FDA sideswipes Neoleukin with clinical hold on lead immunotherapy candidate, sends shares plummeting
Natural killer and CD8 T cells for oncology have been a hotbed of investment in recent years, with some Big Pharma players dabbling in the effort. A smaller competitor, Seattle’s Neoleukin Therapeutics, hoped to give its IL-2 innovator a shot at boosting those cells without the toxicity concerns, but the FDA had other ideas.
The FDA has placed a clinical hold on Neoleukin’s IND application for NL-201, a de novo cytokine receptor agonist for IL-2 and IL-15, which it hoped to test in expanding CD8 T cells and natural killer cells for use in oncologic therapeutic areas, the company said Friday.
The FDA required Neoleukin to come up with a new assay for the therapy that would more accurately measure the amount of protein being administered to patients in a possible Phase I trial and ensure the correct dosing and administration of the drug, Neoleukin said. The FDA also posed “additional questions” to the biotech unconnected to the hold that were not disclosed in a release.
“We will work diligently to address the FDA’s questions as quickly as possible,” CEO Jonathan Drachman said in a statement. “We believe that we will be able to develop the requested assay and respond within the next several months. While we do not have a definitive timeline as to when we will be able to obtain clearance to proceed, we look forward to working with the FDA to satisfy their requests.”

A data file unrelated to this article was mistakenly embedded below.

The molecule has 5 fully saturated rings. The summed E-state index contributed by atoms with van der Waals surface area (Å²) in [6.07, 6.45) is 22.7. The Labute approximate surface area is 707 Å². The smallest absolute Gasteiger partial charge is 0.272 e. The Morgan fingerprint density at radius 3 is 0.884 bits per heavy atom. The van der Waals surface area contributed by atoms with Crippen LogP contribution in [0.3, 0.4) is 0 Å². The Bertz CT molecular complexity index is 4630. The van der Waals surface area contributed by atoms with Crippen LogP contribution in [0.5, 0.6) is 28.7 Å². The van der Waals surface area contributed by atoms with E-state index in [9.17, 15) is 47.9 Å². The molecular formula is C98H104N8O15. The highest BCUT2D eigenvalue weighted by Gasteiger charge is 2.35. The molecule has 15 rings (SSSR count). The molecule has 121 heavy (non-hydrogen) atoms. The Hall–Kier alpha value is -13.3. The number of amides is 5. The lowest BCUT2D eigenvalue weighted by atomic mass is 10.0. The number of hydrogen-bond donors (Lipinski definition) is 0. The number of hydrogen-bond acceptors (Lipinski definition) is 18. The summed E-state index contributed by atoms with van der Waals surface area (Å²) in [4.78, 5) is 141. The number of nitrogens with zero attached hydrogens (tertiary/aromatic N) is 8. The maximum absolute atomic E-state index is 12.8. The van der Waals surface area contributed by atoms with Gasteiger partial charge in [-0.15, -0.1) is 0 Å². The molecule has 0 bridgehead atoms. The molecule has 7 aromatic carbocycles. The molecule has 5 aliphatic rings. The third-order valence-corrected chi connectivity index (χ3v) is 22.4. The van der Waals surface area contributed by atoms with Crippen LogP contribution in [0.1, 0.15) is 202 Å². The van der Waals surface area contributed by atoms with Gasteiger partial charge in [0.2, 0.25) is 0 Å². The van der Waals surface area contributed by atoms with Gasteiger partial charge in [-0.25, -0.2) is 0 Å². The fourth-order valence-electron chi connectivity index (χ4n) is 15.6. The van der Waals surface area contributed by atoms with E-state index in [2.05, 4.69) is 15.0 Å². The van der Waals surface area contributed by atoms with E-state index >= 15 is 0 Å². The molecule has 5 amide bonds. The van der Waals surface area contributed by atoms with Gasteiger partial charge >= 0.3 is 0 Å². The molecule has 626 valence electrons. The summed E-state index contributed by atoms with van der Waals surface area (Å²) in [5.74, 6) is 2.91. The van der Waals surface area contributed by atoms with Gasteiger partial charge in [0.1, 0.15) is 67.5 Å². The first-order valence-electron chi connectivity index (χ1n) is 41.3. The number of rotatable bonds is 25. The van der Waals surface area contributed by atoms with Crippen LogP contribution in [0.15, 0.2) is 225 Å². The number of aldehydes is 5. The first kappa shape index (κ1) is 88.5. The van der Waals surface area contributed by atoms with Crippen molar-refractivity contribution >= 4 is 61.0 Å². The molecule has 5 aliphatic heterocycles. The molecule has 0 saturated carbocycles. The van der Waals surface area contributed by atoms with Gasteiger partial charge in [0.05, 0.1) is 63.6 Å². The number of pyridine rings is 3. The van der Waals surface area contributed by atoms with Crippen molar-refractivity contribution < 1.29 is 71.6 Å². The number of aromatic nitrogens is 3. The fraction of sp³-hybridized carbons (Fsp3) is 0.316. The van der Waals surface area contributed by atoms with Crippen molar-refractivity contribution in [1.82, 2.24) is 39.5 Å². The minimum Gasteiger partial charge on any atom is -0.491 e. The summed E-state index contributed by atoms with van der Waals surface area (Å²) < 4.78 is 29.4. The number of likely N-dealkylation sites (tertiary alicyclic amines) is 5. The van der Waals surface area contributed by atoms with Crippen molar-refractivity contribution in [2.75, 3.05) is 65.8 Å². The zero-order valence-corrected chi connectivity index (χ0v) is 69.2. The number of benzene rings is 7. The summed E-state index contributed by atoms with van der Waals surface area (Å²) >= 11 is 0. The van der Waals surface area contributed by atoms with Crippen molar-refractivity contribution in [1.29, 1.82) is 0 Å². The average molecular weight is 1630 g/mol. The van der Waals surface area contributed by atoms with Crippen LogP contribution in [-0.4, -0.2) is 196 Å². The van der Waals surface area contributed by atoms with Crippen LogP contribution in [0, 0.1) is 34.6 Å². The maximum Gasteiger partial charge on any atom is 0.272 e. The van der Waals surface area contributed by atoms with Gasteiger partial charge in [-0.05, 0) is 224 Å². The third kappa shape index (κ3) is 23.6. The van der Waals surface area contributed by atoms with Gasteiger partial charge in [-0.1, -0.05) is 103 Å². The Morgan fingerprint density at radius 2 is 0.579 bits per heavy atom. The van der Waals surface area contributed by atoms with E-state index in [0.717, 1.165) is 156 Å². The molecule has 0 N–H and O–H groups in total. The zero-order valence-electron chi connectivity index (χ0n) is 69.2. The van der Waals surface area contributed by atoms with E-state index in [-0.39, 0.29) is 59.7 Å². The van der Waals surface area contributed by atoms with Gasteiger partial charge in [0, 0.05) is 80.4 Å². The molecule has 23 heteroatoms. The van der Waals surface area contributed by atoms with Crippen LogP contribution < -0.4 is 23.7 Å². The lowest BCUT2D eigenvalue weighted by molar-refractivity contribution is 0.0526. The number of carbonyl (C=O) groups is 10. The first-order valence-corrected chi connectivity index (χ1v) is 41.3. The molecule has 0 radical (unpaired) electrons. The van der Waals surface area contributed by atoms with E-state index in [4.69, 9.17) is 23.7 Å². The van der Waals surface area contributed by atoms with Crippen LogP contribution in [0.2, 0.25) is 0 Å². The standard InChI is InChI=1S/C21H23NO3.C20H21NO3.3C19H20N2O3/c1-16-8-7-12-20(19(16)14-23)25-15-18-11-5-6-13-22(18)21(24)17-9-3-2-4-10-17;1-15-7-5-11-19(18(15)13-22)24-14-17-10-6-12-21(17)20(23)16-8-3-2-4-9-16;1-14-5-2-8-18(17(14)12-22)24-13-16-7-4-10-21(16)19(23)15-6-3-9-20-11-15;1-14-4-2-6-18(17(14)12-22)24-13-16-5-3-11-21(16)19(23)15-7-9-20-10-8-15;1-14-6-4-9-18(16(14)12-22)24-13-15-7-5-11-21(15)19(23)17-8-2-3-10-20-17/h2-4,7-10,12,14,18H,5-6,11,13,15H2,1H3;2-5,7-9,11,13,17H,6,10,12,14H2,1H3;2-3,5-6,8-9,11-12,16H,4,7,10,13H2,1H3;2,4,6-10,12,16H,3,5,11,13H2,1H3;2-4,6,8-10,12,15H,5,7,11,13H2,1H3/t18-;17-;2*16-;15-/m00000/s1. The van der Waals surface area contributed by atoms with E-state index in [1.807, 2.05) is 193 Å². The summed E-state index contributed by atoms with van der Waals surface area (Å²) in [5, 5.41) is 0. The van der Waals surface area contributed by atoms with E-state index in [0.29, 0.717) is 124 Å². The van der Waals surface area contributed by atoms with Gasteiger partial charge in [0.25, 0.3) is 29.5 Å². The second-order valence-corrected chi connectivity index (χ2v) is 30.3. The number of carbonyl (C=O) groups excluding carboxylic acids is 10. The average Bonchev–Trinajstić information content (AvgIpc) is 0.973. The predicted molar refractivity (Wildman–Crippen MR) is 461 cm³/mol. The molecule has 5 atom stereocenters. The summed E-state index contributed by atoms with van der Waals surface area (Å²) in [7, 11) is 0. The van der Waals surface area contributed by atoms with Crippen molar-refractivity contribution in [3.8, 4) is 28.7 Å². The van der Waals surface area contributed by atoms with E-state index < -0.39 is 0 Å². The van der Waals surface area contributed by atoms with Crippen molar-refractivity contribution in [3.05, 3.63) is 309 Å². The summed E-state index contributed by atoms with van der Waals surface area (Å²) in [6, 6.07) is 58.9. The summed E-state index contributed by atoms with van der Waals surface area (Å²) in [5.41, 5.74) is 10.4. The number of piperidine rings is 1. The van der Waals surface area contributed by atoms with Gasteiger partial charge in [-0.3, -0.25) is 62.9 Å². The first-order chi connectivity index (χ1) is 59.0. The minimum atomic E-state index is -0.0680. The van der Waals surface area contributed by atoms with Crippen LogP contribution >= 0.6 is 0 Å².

On the heels of the news, Neoleukin $NLTX was trading down 18% before the bell Friday at around $12.97.
Neoleukin, which launched with research out of the University of Washington in January 2019, looked to shake up the IL-2 space by stimulating the expansion of tumor fighting cells while sidestepping protein receptor CD25, which has been tied to toxicity concerns.
In August 2019, the company went public after a reverse merger with Aquinox Pharmaceuticals, which took a 61.42% stake in the new company in exchange for $65 million in capital for Neoleukin.
As part of that merger, Drachman assumed the CEO role as David Main stepped away, marking a new beginning for the team. Drachman brought on VP appointees Daniel Silva, Umut Ulge and Carl Walkey to continue their work in research, translational medicine and corporate development, respectively.